Hey there, time traveller!
This article was published 18/10/2012 (1379 days ago), so information in it may no longer be current.
Health Minister Theresa Oswald has read the decision, heard the public and decided to act.
Oswald said she wants a sit-down with the College of Physicians and Surgeons of Manitoba to talk about the penalties imposed on doctors found guilty of misconduct, including sexual abuse.
In an interview, Oswald said the 18-month suspension handed to Dr. Randy Allan -- who pleaded guilty in September to supplying OxyContin prescriptions to two addicted female patients with whom he was having sex, falsifying medical records and claiming fees for services he never provided -- seemed "small" and perhaps not commensurate with the gravity of the misconduct in this case.
"I found what happened to be disgusting," Oswald said. "I am delighted to know that he isn't practising in Manitoba at the moment. Your question is, 'How am I going to feel when he's practising again?' Not good."
Oswald said she is sufficiently concerned to open discussions with the college immediately about whether penalties for physicians guilty of this kind of behaviour should be subjected to stiffer penalties, including mandatory minimums or lifetime bans. "This is a conversation I need to be having with the college. I want to know how we can amend our situation in Manitoba so that we are using the toughest standards."
Following a two-year investigation, Allan was suspended from practising medicine for 18 months. However, because he has not practised since June 2010, the "active" period of his suspension is six months. As a result, he could be seeing patients in March 2013.
The college's judgment has put Oswald and the NDP government in a difficult situation. Although every case is different, the Allan debacle exposes an old concern about self-governing professional bodies, namely the profound disconnect between the gravity of misconduct and the penalties served.
Consider how the college itself described its findings: "(Allan) exploited the personal circumstances of two women who, by virtue of their addictions, were particularly vulnerable. He also did so in a way which breached his professional responsibilities and contravened the reasonable standards of the profession, which were well-known and understood by him. There were also elements of financial gain and sexual gratification involved in Dr. Allan's actions, all of which make his conduct particularly repugnant and wholly unacceptable."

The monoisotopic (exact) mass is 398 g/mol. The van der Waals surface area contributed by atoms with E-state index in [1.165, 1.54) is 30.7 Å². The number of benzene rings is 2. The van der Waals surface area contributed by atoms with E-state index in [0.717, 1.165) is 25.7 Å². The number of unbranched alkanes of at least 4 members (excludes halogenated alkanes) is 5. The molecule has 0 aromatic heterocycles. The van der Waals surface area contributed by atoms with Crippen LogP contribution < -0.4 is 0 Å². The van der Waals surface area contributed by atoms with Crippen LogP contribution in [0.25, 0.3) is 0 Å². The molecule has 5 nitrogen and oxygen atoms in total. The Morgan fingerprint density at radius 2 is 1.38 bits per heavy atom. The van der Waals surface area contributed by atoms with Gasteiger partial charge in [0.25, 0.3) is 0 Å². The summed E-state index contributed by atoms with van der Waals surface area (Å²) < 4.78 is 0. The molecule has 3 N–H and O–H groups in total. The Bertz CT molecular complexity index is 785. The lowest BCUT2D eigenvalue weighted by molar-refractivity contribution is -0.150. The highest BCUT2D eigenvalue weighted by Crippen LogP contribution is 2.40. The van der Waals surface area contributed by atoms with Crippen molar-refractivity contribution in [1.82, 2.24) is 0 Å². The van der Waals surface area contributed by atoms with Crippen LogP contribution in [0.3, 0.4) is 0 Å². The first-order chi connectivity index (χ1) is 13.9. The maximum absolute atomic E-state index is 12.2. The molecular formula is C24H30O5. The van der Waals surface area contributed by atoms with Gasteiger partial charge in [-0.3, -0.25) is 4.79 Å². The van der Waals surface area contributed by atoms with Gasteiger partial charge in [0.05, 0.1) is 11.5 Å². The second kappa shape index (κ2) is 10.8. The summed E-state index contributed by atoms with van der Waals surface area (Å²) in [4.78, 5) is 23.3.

It is difficult to rationalize how the college, after issuing such a harsh, unequivocal condemnation, could produce an 18-month suspension. Abusing controlled narcotics, exploiting vulnerable women, falsifying records, all for sex and money? It certainly sounds like a serious scenario right up until you consider the consequences.
If there is any comfort for Manitobans in this story, it is that this is not a made-in-Manitoba problem. From the United Kingdom to the United States, self-governing professional bodies have shown a clear lack of objectivity when it comes to punishing their peers.
In Ontario, groundbreaking work in the 1990s led to some of the toughest sanctions against doctors involved in sexual misconduct, including a minimum five-year suspension of any physician found guilty of sexual misconduct. However, even with that legislative context to fall back on, the College of Physicians and Surgeons of Ontario has frequently been called to task for reinstating the licences of doctors who previously pleaded guilty to sexual misconduct. This past spring, the Ontario college was hard-pressed to explain why it was considering reinstatement for a physician who was found to have sexually abused a 15-year-old patient suffering from an eating disorder and depression while he was part of a hospital sexual-assault response team. In another case, a doctor guilty of sexual abuse was reinstated only to be suspended again when he sexually assaulted a female undercover investigator sent in by the Ontario college.
Across the country, there are physicians with histories of sexual misconduct who are nonetheless allowed to practise medicine under preposterous restrictions that prevent them from being alone with women or children. This is consistent with the Allan case; when he returns to seeing patients, he will not be allowed to prescribe narcotics and must have a chaperone present when examining female patients. The colleges claim these measures are designed to "remediate" the physicians, giving them a chance to fly straight. In reality, they are the devices of a profession that appears to be unwilling, under almost any circumstances, to declare someone unfit to practise medicine.
Oswald's commitment to reviewing the penalties handed down to unethical or immoral physicians is welcomed. However, there has not been a strong tradition in this country of politicians standing up to the medical profession when it comes to increasing penalties for misconduct, even after tough talk. With Dr. Allan readying himself to practise medicine again next spring, we can only hope the minister will find the resolve to forge ahead where so many others have failed.